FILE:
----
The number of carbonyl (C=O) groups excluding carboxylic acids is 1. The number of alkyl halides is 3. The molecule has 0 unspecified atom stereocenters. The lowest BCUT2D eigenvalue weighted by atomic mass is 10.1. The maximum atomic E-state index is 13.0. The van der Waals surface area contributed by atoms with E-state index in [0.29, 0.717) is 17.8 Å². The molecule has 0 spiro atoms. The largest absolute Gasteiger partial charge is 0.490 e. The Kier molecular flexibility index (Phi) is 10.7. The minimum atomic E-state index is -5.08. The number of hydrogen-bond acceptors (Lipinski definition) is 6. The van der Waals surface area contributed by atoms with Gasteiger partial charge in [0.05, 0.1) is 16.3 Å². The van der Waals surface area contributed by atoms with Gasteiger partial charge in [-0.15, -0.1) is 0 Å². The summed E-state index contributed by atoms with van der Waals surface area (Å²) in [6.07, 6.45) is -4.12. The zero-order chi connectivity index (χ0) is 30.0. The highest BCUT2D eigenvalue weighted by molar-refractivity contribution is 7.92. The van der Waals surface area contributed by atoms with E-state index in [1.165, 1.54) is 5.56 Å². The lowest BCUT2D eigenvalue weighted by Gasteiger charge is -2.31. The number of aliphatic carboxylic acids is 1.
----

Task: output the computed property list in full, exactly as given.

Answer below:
The number of carbonyl (C=O) groups excluding carboxylic acids is 1. The number of alkyl halides is 3. The molecule has 0 unspecified atom stereocenters. The lowest BCUT2D eigenvalue weighted by atomic mass is 10.1. The maximum atomic E-state index is 13.0. The van der Waals surface area contributed by atoms with E-state index in [0.29, 0.717) is 17.8 Å². The molecule has 0 spiro atoms. The largest absolute Gasteiger partial charge is 0.490 e. The Kier molecular flexibility index (Phi) is 10.7. The minimum atomic E-state index is -5.08. The number of hydrogen-bond acceptors (Lipinski definition) is 6. The van der Waals surface area contributed by atoms with Gasteiger partial charge in [0.05, 0.1) is 16.3 Å². The van der Waals surface area contributed by atoms with Gasteiger partial charge in [-0.15, -0.1) is 0 Å². The summed E-state index contributed by atoms with van der Waals surface area (Å²) in [6.07, 6.45) is -4.12. The zero-order chi connectivity index (χ0) is 30.0. The highest BCUT2D eigenvalue weighted by molar-refractivity contribution is 7.92. The van der Waals surface area contributed by atoms with E-state index in [1.165, 1.54) is 5.56 Å². The lowest BCUT2D eigenvalue weighted by Gasteiger charge is -2.31. The number of aliphatic carboxylic acids is 1.